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I would like to know how Message Queues are implemented in the Linux Kernel.

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  • IPC_NOWAIT we use it only in the reciever
    – Anwaar Qa
    Commented Jul 20, 2014 at 22:20

1 Answer 1

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The Linux kernel (2.6) implements two message queues:
(rather 'message lists', as the implementation is done by using a linked list not strictly following the FIFO principle)

System V IPC messages

The message queue from System V.

A process can invoke msgsnd() to send a message. He needs to pass the IPC identifier of the receiving message queue, the size of the message and a message structure, including the message type and text.

On the other side, a process invokes msgrcv() to receive a message, passing the IPC identifier of the message queue, where the message should get stored, the size and a value t.

t specifies the message returned from the queue, a positive value means the first message with its type equal to t is returned, a negative value returns the last message equal to type t and zero returns the first message of the queue.

Those functions are defined in include/linux/msg.h and implemented in ipc/msg.c

There are limitations upon the size of a message (max), the total number of messages (mni) and the total size of all messages in the queue (mnb):

$ sysctl kernel.msg{max,mni,mnb}
kernel.msgmax = 8192
kernel.msgmni = 1655
kernel.msgmnb = 16384

The output above is from a Ubuntu 10.10 system, the defaults are defined in msg.h.

More incredibly old System V message queue stuff explained here.

POSIX Message Queue

The POSIX standard defines a message queue mechanism based on System V IPC's message queue, extending it by some functionalities:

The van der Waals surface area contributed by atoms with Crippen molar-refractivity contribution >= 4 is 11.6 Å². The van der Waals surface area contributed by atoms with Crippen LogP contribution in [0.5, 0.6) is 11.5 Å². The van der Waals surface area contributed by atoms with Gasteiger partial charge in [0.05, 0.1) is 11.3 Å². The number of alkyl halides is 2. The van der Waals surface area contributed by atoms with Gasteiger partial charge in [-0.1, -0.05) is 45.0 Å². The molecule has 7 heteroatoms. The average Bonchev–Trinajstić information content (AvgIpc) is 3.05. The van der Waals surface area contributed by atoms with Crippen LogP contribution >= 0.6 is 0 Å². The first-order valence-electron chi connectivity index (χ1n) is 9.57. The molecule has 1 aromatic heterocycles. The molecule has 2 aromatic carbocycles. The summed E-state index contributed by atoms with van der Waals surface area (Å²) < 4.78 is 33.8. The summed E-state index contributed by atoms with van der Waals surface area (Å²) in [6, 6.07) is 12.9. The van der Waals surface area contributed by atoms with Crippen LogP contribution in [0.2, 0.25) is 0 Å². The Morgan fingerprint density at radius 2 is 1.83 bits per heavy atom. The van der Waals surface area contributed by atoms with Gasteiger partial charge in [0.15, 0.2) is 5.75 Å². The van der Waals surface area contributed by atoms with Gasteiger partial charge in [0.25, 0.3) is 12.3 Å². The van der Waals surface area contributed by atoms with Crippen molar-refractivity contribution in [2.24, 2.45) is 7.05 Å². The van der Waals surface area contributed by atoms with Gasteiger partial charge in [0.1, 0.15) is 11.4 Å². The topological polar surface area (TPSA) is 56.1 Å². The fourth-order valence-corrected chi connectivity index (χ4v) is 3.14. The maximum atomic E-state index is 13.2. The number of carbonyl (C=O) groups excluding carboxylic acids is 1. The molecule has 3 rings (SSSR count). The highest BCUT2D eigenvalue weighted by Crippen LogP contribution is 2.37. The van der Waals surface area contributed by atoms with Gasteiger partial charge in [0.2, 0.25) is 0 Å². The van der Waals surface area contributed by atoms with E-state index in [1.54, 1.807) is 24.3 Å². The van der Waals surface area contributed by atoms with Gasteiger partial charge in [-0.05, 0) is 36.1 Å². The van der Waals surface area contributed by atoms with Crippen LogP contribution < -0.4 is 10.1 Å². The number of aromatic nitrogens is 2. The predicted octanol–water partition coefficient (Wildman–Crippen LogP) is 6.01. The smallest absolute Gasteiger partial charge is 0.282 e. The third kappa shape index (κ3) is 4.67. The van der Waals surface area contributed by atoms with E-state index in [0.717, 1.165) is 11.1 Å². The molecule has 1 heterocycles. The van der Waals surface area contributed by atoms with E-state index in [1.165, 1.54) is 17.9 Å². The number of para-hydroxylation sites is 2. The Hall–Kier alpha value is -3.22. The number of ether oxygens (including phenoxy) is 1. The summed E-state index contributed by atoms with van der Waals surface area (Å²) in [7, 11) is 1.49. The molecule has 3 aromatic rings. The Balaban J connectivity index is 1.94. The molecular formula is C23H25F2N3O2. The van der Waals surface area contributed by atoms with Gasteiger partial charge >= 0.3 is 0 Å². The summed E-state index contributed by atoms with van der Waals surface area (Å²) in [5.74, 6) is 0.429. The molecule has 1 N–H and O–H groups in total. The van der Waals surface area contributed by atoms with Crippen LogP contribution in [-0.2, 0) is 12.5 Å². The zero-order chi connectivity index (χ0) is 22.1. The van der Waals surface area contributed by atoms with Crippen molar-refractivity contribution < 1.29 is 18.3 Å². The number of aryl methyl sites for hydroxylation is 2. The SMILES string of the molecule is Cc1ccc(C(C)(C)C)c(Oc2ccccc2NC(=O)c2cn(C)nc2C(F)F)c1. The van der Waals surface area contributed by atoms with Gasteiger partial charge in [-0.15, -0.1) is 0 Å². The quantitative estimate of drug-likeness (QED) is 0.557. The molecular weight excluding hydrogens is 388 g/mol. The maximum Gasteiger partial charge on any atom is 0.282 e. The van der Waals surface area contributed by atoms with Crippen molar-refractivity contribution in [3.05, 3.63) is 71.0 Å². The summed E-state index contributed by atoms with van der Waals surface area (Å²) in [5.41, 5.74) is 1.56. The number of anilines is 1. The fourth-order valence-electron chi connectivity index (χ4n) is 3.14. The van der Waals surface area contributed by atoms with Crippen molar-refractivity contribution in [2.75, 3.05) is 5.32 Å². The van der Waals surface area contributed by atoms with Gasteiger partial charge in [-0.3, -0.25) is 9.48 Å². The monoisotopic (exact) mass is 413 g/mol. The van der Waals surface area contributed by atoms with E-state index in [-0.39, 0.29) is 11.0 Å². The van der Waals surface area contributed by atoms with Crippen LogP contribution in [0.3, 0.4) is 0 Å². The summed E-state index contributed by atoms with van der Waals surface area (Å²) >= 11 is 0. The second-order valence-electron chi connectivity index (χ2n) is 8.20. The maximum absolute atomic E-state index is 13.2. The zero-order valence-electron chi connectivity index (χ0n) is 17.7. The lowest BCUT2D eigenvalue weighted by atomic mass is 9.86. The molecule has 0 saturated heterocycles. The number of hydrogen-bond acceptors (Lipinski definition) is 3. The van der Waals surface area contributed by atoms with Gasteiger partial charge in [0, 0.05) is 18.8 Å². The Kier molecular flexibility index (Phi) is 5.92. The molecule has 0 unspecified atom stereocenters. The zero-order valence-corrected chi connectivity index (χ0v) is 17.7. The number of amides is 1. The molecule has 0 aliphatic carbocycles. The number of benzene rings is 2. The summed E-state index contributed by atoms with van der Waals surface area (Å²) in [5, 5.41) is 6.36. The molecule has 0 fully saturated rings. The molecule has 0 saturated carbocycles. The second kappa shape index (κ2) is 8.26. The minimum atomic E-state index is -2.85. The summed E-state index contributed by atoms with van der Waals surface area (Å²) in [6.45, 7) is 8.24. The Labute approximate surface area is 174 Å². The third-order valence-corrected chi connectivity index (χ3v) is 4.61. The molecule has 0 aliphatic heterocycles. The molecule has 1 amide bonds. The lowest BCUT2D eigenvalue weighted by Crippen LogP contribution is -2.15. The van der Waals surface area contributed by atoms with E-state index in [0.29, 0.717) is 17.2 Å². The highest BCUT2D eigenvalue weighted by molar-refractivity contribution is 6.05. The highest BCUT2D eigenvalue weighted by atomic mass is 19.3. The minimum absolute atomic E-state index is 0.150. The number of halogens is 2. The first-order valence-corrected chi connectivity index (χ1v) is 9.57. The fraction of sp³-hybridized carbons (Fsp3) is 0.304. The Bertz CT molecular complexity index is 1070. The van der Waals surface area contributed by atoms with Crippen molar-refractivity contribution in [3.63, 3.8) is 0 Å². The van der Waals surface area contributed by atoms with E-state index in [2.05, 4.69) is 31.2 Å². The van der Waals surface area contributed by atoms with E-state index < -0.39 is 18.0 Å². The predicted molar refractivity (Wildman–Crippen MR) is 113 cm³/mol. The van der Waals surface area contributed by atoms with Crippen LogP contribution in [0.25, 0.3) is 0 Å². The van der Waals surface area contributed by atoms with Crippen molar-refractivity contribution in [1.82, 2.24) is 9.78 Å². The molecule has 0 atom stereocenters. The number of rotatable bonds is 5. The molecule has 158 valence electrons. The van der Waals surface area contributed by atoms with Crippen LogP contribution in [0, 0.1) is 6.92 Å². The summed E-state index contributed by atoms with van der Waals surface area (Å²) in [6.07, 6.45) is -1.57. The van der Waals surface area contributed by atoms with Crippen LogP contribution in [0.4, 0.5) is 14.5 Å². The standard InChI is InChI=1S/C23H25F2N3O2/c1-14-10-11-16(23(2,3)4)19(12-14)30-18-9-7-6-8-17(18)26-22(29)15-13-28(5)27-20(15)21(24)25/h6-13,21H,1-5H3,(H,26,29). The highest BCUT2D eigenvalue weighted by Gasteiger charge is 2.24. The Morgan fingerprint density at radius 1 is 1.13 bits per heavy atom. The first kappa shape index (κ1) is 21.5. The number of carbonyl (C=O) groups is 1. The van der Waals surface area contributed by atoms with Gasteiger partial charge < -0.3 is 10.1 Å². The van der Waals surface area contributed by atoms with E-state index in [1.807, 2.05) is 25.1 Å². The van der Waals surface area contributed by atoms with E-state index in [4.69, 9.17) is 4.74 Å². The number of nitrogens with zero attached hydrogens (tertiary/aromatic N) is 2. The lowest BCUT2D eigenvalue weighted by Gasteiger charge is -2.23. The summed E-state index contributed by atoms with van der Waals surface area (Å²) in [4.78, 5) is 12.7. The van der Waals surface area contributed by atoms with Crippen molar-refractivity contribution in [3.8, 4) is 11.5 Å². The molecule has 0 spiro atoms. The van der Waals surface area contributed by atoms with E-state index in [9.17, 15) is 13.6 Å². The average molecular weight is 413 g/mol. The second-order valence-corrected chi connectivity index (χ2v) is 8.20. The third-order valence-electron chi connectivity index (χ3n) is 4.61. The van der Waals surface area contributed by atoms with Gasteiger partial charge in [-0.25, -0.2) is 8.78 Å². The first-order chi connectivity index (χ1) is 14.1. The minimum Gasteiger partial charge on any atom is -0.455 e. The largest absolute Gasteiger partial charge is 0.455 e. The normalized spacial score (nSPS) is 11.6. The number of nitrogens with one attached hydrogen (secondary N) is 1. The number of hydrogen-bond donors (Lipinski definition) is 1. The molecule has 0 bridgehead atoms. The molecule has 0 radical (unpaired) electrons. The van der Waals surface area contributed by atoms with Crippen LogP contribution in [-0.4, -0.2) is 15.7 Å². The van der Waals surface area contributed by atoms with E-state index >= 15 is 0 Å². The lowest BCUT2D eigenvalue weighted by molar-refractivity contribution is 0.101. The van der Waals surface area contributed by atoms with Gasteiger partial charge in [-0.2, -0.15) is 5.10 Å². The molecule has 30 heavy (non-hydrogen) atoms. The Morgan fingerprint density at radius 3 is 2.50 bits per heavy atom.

• Simple file-based interface to the application
  • Support for message priorities
  • Support for asynchronous notification
  • Timeouts for blocking operations

See ipc/mqueue.c

Example

util-linux provides some programs for analyzing and modifying message queues and the POSIX specification gives some C examples:

Create a message queue with ipcmk; generally you would do this by calling C functions like ftok() and msgget():

$ ipcmk -Q

Lets see what happened by using ipcs or with a cat /proc/sysvipc/msg:

$ ipcs -q

------ Message Queues --------
key        msqid      owner      perms      used-bytes   messages    
0x33ec1686 65536      user       644        0            0           

Now fill the queue with some messages:

$ cat <<EOF >msg_send.c
#include <string.h>
#include <sys/msg.h> 

int main() {
  int msqid = 65536;
  struct message {
    long type;
    char text[20];
  } msg;

  msg.type = 1;
  strcpy(msg.text, "This is message 1");
  msgsnd(msqid, (void *) &msg, sizeof(msg.text), IPC_NOWAIT);
  strcpy(msg.text, "This is message 2");
  msgsnd(msqid, (void *) &msg, sizeof(msg.text), IPC_NOWAIT);

  return 0;
}
EOF

Again, you generally do not hardcode the msqid in the code.

$ gcc -o msg_send msg_send.c
$ ./msg_send
$ ipcs -q

------ Message Queues --------
key        msqid      owner      perms      used-bytes   messages    
0x33ec1686 65536      user       644        40           2        

And the other side, which will be receiving the messages:

$ cat <<EOF >msg_recv.c
#include <stdio.h>
#include <sys/msg.h>

int main() {
  int msqid = 65536;
  struct message {
    long type;
    char text[20];
  } msg;
  long msgtyp = 0;

  msgrcv(msqid, (void *) &msg, sizeof(msg.text), msgtyp, MSG_NOERROR | IPC_NOWAIT);
  printf("%s \n", msg.text);

  return 0;
}
EOF

See what happens:

$ gcc -o msg_recv msg_recv.c
$ ./msg_recv
This is message 1
$ ./msg_recv
This is message 2
$ ipcs -q

------ Message Queues --------
key        msqid      owner      perms      used-bytes   messages    
0x33ec1686 65536      user       644        0            0           

After two receives, the queue is empty again.

Remove it afterwards by specifying the key (-Q) or msqid (-q):

$ ipcrm -q 65536
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  • So does the message (type and text) get cloned/copied and then that copy gets put into the system's message queue?
    – trusktr
    Commented May 16, 2014 at 17:43
  • very nicely put. Thank you for this amazing explanation. Commented Jun 8, 2018 at 15:53

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